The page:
The biggest impacts for health plans entail support for HL7 messages and FHIR processing in the EDI flow. They also require HL7 payloads in the Prior Authorization and attachment review process. Finally, both Prior Authorization and clinical attachment data must be available to patients, providers and plans through the Patient Access API processes. This change requires new EDI processing, rule-driven Prior Authorization requirements and documentation discovery support and new terminology services to support electronic and manual PA reviews.

To meet this need, the EDI gateway will become a primary FHIR translator for the payer system. This involves:

  • accepting and translating new HL7 messages from providers into data used by the Medical Necessity Review and Claim Resolution teams.
  • generating the appropriate USCDI resources from the attachment data
  • interpreting and correctly responding to FHIR-based PARDD requests based on business rules maintained by the policy unit.

New legislation requirements

The initial patient access legislation simplified access to existing health data for patients. The new rules extend that data access to providers and other payers. This new legislation requires a focus on core architectural updates to payer systems and supporting systems to enable the mandated changes. They push interoperability from a back-end reporting capability to a front-end business process to improve health outcomes and reduce the burden of delivering healthcare. Medical review staff will need to become familiar with new healthcare nomenclature and new data formats. Data warehouses will need to accept and access new clinical data.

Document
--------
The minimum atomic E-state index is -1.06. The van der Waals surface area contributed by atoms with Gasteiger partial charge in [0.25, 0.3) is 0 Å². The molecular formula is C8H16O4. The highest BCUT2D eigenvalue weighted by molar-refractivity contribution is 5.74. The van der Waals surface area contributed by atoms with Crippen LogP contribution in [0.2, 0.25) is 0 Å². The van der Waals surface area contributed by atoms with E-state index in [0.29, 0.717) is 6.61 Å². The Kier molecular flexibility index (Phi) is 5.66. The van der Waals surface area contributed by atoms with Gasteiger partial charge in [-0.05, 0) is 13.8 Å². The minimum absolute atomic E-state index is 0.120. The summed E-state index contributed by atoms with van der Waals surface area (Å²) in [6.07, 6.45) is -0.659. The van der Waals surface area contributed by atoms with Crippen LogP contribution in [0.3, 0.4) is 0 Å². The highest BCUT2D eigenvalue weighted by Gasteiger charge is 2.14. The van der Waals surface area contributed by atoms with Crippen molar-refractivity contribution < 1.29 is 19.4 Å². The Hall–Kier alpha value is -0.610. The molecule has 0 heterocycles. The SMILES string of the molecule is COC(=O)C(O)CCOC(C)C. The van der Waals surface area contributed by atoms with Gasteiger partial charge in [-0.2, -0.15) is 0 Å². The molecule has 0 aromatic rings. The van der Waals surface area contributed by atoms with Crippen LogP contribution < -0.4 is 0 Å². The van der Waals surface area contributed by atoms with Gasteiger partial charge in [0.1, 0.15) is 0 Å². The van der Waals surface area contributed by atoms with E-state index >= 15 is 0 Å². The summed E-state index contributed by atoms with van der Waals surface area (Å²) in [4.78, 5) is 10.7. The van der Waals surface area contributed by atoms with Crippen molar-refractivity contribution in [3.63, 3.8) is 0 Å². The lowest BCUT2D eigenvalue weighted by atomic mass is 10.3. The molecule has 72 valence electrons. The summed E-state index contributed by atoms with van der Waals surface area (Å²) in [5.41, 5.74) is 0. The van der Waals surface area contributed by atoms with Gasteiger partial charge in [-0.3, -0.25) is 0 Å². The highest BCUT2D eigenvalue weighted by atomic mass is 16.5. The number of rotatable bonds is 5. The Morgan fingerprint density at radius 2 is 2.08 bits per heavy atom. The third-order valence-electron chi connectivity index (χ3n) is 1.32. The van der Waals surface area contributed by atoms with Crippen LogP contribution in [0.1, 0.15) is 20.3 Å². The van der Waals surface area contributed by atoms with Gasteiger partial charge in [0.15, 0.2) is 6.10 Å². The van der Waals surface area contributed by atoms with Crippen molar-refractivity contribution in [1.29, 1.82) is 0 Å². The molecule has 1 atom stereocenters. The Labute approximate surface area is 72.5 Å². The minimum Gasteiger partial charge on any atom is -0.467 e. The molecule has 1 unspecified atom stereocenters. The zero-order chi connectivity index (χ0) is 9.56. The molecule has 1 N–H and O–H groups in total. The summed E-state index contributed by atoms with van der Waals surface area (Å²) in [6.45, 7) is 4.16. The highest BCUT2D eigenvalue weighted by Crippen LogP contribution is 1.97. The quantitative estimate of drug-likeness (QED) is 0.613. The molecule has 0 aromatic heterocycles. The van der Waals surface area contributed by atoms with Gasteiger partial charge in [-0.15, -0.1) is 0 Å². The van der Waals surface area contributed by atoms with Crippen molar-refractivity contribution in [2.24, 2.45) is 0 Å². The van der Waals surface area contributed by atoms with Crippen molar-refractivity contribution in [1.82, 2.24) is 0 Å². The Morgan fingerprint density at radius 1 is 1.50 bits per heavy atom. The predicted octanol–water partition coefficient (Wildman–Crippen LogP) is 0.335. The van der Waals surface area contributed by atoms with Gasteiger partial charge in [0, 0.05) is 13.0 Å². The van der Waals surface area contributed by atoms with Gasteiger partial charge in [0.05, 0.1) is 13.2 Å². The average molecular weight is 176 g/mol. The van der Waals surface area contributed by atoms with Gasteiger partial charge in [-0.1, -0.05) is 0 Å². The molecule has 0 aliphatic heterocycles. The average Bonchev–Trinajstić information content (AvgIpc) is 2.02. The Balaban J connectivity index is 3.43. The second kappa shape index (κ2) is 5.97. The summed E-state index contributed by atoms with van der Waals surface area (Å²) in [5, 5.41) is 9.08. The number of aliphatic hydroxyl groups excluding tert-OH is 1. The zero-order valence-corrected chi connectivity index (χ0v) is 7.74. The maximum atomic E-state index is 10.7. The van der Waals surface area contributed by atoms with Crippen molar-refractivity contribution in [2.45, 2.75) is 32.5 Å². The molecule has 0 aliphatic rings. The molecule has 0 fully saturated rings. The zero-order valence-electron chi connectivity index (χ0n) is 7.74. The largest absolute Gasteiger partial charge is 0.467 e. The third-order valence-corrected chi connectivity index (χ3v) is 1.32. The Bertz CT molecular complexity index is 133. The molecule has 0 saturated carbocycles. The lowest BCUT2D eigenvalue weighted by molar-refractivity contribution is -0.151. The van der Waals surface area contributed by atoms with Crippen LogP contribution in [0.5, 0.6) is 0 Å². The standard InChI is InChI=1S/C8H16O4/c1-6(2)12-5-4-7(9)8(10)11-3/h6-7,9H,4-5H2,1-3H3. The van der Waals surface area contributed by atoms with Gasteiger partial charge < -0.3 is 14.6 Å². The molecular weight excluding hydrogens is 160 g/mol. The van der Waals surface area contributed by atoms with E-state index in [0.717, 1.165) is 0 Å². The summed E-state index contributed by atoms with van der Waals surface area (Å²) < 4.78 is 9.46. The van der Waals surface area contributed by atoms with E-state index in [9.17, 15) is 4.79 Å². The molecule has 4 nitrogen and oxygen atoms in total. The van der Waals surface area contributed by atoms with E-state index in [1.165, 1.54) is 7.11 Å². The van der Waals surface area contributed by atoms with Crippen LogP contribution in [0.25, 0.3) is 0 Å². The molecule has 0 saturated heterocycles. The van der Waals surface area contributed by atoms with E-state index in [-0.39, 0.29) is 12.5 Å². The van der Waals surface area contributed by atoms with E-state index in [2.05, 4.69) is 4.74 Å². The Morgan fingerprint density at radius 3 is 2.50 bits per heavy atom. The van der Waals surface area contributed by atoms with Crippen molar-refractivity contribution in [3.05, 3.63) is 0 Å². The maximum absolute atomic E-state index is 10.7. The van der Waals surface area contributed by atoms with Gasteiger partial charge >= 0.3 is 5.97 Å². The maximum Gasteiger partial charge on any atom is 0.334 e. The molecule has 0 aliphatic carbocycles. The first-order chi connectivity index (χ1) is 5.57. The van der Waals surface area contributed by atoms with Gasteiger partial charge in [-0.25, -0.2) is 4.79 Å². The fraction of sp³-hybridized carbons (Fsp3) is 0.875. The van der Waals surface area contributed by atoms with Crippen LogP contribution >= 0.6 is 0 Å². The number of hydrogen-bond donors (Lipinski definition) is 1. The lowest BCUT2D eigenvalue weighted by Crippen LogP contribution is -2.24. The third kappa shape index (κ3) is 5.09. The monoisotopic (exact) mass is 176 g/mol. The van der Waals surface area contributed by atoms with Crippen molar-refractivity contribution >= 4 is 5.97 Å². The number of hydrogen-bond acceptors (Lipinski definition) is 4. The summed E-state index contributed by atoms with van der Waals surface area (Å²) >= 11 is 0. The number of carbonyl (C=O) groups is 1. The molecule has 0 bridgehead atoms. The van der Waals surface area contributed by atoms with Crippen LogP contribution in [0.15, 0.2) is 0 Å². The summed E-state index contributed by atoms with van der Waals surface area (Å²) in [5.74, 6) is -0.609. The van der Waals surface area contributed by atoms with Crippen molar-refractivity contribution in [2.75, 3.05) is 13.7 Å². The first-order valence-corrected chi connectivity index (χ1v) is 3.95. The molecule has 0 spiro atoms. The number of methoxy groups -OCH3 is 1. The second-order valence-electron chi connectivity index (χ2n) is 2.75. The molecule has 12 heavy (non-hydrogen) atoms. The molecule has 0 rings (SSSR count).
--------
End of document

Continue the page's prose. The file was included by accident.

The increased focus on Prior Authorization processing requires the ability to electronically share the PA Requirements, Documentation and Decision (PARDD) and support processing of a mandatory HIPAA transaction for Attachments. The Prior Authorization rules are designed to reduce the delays and barriers in authorizing medically necessary treatment. The FHIR data extract used to populate the patient access APIs must include Prior Authorization and Attachment data.

States and health plans must start planning for these changes now and budget for the technical and operational changes needed to meet these rules.

Stay tuned for the next post, “How We Got Here,” which connects the past 15 years of legislation and industry activities that collectively led us to this point.


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Jeff Strand

As a Senior Business Architect, Jeff interprets changing federal and state legislation and evolving standards into full-featured solutions with an emphasis on user touch points. Jeff has more than 37 years of experience designing, developing, and implementing healthcare processing systems. Recent experience includes implementing the Fast Healthcare Interoperability Resource (FHIR) Application Programming Interface solution in numerous states. Jeff actively participates in Industry Standards Development Organizations and is highly engaged in industry organizations to both contribute to — and learn about — successful 21st century healthcare management.